Maurizio Gambarini / dpa / Newscom
Libyans demonstrate against Muammar Qaddafi in Benghazi, Libya, on April 6. As policymakers and experts conclude that a drawn-out war is the worst of all possibilities for the Libyan people, pressure mounts on the Obama administration to take a more active role in Libya.

Will Libya stalemate force US out of its back-seat role?

Pressure rises on the Obama administration to take action in Libya. Officials weigh the humanitarian costs of holding back against the economic and political costs of action.

As the Libya conflict appears to settle into a potentially protracted stalemate, the memory of President Obama’s demand that Muammar Qaddafi step down from power – essentially a call for regime change – is feeding a debate over what the president will or should do now to influence the outcome.

A growing number of policymakers and regional experts are concluding that a drawn-out war in the midst of a turbulent Middle East would be the worst of all possibilities. And as they do, doubts are mounting over the Obama administration’s decision to take – or at least try to take – a back-seat role among international powers involved in Libya.

Even as Libya’s rebels retreat from gains made last week and Colonel Qaddafi shows no signs of budging from his Tripoli stronghold, a debate builds over what the US should do. One side says Obama is in tune with a majority of Americans who may support the idea of humanitarian intervention, yet who are leery of any deeper involvement of the US in Libya.

On the other are critics who think America’s leadership role in the world requires more than a wait-and-see approach to crises, especially when key US national interests are at stake.

“I assert that if we had called and declared a no-fly zone early on, three or four weeks ago, Qaddafi would not be in power today,” says Sen. John McCain of Arizona. Having failed to do that – and having pulled US airpower from the fight before the battle was won, he adds – Obama should now find a way to arm the rebels, perhaps through third parties.

The US should also join France and Italy in recognizing the rebels’ transitional national council as Libya’s legitimate government, he says.

The humanitarian costs of coalition-building

Speaking at a Monitor breakfast in Washington Wednesday, the ranking member of the Senate Armed Services Committee said Obama’s priority on building a multinational coalition before taking action gave Qaddafi time to organize his forces.

Obama wanted the approval of “every international institution except maybe the World Food Organization” before he would act, he said.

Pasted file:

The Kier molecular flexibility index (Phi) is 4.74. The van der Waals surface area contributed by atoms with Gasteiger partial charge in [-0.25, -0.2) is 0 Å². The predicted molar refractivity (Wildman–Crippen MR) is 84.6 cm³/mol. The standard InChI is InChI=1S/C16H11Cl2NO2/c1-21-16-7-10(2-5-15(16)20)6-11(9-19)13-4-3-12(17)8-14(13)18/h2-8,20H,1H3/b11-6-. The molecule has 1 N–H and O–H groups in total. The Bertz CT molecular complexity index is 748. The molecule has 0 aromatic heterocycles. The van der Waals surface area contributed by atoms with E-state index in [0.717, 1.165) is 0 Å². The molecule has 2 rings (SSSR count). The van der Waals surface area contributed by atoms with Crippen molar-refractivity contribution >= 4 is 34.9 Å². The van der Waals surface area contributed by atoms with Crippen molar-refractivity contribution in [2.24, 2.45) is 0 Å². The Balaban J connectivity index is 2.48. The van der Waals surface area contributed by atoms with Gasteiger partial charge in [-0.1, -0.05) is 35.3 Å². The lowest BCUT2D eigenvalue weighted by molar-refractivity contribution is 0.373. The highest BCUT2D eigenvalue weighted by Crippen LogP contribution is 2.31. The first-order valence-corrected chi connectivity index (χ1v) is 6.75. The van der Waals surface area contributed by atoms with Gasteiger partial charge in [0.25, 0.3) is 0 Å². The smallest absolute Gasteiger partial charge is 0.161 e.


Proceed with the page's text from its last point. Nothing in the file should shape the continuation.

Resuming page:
Senator McCain says he understands both the attraction of “shared efforts” and the reality that America cannot enter every crisis in the world. But he says that the irony of belated US action in this case will be a stalemated conflict that will end up imposing a bigger humanitarian burden on the Libyan people.

The humanitarian implications of a military stalemate in Libya are also prompting some regional experts to urge the US to undertake a more active, if behind-the-scenes, role.

“From a Libyan viewpoint, dragging the country into a long political and economic crisis, and an extended low-level conflict that devastates populated areas, the net humanitarian cost will be higher than fully backing the rebels, with air power and covert arms and training,” writes Anthony Cordesman, national security expert at Washington’s Center for Strategic and International Studies, in a commentary Wednesday on the CSIS website.

A middle path between regime change and the status quo?

Mr. Cordesman says that the international political environment precludes the US, as it does NATO, from openly adopting “regime change” as its Libya policy. But he says that, given the alternative of an “unstable stalemate” in which civilians could suffer “for months or years,” something he calls a “quietly escalating regime kill” is the best option.

Among the essential elements of such a policy would be stepped-up airstrikes on Qaddafi forces and weapons, arming the rebels, sending in teams of Special Forces to guide coalition airstrikes (at Qaddafi assets and away from civilian populations), and fully enforcing United Nations sanctions to deny Qaddafi funds and supplies.

Cordesman acknowledges that Obama may have already approved some steps covertly. Indeed, administration officials quietly confirmed last week that the president OK’d dispatching CIA operatives to Libya to provide intelligence on the rebels and to help guide airstrikes.

The intel on the rebels – who they are and to what degree, if any, they are infiltrated by elements of Al Qaeda – will form the basis for Obama’s next important decision concerning Libya: whether or not to arm the rebels, either directly or through third parties.

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